An interesting item comes to us from CNBC. Nicole Goodkind, Home Prices Push Low-Wage Workers Out of Cities, October 25, 2012 — click here.
Goodkind reports that Professor Daniel Shoag, the author of a study coming to us from Harvard’s Kennedy School of Public Policy, says:
“San Francisco and Boston are rich places, but people aren’t moving to those places any more. They’re moving to mid-wage places like Las Vegas and Phoenix and what’s happened is that the people moving to Boston tend to be high-skilled workers and the people moving out tend to be lower-skilled workers. That’s driven this differential in income and stopped this process of convergence.”
“Since 1980 the rate of income convergence has been stagnant. The average income of U.S. workers has remained flat for the past 30 years and the migration of low-skilled workers across states has also slowed significantly.
“This hasn’t always been the case. Between 1880 and 1980 low-skilled workers moved to wealthier states and the average incomes between states converged by an average of 1.8% per year.
“So why has the cost of housing changed so drastically in the past 30 years?
“An increase in land regulation in high-wage states and cities discourage development that would lower housing prices, says Shoag.”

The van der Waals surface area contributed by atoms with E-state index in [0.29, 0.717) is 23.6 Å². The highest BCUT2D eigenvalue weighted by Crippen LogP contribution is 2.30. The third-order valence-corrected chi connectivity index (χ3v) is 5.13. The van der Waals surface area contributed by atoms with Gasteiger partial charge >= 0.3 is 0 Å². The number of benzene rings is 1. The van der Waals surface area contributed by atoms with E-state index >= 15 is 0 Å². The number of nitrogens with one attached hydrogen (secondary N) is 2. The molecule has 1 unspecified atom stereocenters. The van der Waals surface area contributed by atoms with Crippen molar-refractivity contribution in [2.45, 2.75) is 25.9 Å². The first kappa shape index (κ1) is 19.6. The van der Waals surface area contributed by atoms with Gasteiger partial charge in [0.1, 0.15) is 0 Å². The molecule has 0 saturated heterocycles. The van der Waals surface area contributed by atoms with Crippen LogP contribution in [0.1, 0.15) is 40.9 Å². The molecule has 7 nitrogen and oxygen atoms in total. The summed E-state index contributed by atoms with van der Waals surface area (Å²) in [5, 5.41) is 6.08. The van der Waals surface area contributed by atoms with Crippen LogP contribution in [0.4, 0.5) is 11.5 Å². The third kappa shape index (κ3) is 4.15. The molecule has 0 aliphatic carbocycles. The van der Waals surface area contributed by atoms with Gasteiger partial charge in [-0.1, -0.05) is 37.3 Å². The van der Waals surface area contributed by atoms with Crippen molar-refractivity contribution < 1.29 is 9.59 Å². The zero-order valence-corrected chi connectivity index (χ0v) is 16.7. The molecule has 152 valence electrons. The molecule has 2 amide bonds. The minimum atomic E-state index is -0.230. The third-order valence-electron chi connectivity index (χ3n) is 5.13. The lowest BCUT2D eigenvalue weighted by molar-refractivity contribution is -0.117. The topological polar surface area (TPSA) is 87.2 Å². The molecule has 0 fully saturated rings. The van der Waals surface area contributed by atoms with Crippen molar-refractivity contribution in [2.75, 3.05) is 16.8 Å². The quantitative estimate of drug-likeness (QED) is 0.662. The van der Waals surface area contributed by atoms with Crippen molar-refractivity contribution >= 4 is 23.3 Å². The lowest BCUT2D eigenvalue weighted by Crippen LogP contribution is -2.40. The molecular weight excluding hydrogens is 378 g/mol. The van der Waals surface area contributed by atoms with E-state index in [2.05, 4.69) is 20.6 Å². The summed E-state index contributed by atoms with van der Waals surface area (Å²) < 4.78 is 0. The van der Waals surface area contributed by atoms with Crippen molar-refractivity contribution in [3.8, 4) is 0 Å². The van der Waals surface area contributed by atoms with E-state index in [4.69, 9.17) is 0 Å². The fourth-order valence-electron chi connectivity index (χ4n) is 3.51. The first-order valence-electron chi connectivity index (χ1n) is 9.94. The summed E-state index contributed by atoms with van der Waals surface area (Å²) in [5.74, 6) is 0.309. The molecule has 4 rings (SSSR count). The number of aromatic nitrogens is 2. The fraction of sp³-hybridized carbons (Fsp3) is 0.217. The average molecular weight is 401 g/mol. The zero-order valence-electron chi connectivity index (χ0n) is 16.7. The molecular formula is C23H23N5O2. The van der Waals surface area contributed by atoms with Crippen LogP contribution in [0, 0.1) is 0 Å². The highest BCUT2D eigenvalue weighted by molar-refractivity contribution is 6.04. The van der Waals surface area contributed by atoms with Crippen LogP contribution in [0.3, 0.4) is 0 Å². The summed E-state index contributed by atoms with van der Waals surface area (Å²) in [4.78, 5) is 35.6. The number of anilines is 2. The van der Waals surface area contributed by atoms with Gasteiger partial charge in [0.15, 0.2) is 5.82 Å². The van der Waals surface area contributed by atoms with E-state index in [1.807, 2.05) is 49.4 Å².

Welcome to the club, Professor Shoag. Two Presidential Commissions on Housing reached the same conclusion years ago, and so has Dartmouth economics Professor William A. Fischel whose 1995 book Regulatory Takings, not only reached that same conclusion, but also demonstrated (using California as an example) how a high degree of land-use regulation accomplishes that. Bottom line: All the babble about how home prices are coming back and how great that is, is just that: babble. High housing costs are not good — they are bad, unless you happen to be an old timer who bought his home decades ago, or one of those comparatively few folks who bought their homes at the bottom of the post-bubble crash.
People who have to spend most of their incomes on maintaining a roof over their heads have that much less to spend on other things (and on savings for a rainy day), all of which detracts from the local economy. And when in these post-bubble days the mean home price reaches lofty levels of $300,000 (California) and $600,000 (Hawaii), that’s vey bad indeed.